World Cup Fans Nearly Destroy Tokyo Plumbing After Massive Halftime Toilet Break
Close up of pants around businessman’s ankles in restroom. Photo: LWA/Sharie Kennedy (Getty)
With a culture obsessed with its own brand of football, it’s hard for Americans to truly appreciate the radical fandom that permeates around the globe during World Cup play. Hell, just one group of fans drank an entire Russian city dry.
Host country of this year’s World Cup isn’t the only place experiencing extreme cause and effects from the tournament. During last week’s Japan-Columbia game, so many Japanese fans in Tokyo used the restroom at halftime it nearly broke the city’s plumbing system.
According to the Japan Times, armchair fanatics nearly triggered a plumbing disaster of “biblical proportions” when millions sprinted to the loo at halftime, propelling the country’s water use by 24 percent in a matter of minutes.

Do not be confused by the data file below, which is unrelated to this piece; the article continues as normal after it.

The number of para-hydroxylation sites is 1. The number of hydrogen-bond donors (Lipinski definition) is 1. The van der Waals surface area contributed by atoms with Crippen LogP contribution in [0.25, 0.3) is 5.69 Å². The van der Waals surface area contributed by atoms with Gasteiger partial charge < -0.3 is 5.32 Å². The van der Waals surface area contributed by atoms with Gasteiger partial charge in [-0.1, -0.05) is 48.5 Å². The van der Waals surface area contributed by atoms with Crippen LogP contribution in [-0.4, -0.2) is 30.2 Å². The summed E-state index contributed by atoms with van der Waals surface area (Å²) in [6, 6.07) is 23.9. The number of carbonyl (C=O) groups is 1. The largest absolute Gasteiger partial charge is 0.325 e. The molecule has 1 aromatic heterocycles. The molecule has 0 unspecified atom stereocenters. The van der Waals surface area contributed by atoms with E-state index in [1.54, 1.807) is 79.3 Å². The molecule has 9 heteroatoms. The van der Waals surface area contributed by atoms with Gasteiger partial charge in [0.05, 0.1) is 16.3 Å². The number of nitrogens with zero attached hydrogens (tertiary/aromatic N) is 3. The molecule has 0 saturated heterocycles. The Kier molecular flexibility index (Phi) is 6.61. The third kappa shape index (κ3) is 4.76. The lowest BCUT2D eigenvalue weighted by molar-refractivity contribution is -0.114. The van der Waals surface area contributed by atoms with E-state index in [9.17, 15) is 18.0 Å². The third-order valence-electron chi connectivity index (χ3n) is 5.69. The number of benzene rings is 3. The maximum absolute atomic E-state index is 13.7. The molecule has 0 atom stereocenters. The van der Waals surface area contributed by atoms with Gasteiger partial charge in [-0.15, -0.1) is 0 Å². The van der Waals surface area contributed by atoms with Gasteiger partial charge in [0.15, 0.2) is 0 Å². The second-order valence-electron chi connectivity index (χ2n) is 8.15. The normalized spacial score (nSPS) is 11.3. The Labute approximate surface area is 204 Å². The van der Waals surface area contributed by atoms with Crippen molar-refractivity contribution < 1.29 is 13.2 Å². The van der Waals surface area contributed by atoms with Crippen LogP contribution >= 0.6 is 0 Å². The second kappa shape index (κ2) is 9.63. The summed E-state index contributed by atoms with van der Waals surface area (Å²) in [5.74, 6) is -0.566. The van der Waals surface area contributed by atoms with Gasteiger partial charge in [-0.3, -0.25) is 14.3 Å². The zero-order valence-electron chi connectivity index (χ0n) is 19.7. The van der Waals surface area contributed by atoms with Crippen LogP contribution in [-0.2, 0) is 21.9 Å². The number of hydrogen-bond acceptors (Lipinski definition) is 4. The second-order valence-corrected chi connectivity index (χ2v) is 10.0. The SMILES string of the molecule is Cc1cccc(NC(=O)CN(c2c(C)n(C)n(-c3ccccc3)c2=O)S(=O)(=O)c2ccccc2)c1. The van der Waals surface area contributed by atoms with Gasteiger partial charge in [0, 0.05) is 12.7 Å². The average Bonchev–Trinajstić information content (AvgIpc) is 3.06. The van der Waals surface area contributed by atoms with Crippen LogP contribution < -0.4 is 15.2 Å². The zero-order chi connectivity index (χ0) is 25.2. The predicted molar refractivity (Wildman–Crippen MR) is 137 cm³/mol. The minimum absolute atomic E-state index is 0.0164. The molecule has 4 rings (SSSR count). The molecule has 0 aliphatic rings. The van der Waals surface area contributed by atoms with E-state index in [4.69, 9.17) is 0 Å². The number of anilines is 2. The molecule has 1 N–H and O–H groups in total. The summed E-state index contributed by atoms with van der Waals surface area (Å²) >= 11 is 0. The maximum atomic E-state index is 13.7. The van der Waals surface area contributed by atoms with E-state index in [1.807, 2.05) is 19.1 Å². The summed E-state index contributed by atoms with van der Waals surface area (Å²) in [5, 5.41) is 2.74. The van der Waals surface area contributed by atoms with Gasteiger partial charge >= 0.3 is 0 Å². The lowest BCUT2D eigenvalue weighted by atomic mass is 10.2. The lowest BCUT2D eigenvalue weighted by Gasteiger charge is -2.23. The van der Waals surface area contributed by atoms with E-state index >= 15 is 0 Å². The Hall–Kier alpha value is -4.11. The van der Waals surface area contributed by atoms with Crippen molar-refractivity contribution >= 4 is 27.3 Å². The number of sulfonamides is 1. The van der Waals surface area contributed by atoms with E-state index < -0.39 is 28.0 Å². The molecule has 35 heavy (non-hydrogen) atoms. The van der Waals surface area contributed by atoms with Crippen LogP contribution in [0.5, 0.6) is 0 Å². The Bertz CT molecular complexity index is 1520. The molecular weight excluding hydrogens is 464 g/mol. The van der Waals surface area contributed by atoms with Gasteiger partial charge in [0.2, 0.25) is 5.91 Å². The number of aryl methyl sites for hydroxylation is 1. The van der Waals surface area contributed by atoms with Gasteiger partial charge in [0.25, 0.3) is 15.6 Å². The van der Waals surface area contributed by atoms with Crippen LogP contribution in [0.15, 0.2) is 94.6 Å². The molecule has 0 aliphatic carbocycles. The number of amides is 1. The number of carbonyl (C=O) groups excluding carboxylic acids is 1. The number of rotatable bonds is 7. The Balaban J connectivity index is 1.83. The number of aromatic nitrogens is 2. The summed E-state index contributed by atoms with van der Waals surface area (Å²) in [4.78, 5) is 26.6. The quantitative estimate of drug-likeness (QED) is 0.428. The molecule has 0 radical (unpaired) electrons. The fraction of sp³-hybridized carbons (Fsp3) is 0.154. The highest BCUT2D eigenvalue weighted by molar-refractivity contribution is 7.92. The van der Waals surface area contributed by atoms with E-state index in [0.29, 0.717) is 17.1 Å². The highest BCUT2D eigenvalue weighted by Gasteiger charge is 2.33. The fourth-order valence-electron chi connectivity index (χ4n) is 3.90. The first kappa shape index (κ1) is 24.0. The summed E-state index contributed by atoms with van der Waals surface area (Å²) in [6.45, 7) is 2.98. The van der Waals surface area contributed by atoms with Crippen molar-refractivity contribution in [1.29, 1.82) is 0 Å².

“We presume it’s because a lot of people holding off on a trip to the bathroom all went at once,” an official (Tokyo waterworks) said.
“Water use can fluctuate, especially during football matches, which only have one break in the middle,” she added.
“It also can be affected by a period of time, excitement and other factors.”
If the World Cup is causing enough “excitement” to end modern-day plumbing, we’re in trouble.
Japan won the match 2-1. That excitement resulted in a 50 percent spike in water use.
Thank God, by that point, Tokyo saw pee-pocalypse coming. “Anticipating” the toilet-blitzkrieg, they adjusting the city’s supply and pressure to accommodate.
Spread the word — don’t drink and drive, don’t do drugs, and for god’s sake don’t hold your pee during the World Cup.
We live in strange times.
Josh Helmuth is a sports reporter in St. Louis who contributes to Mandatory.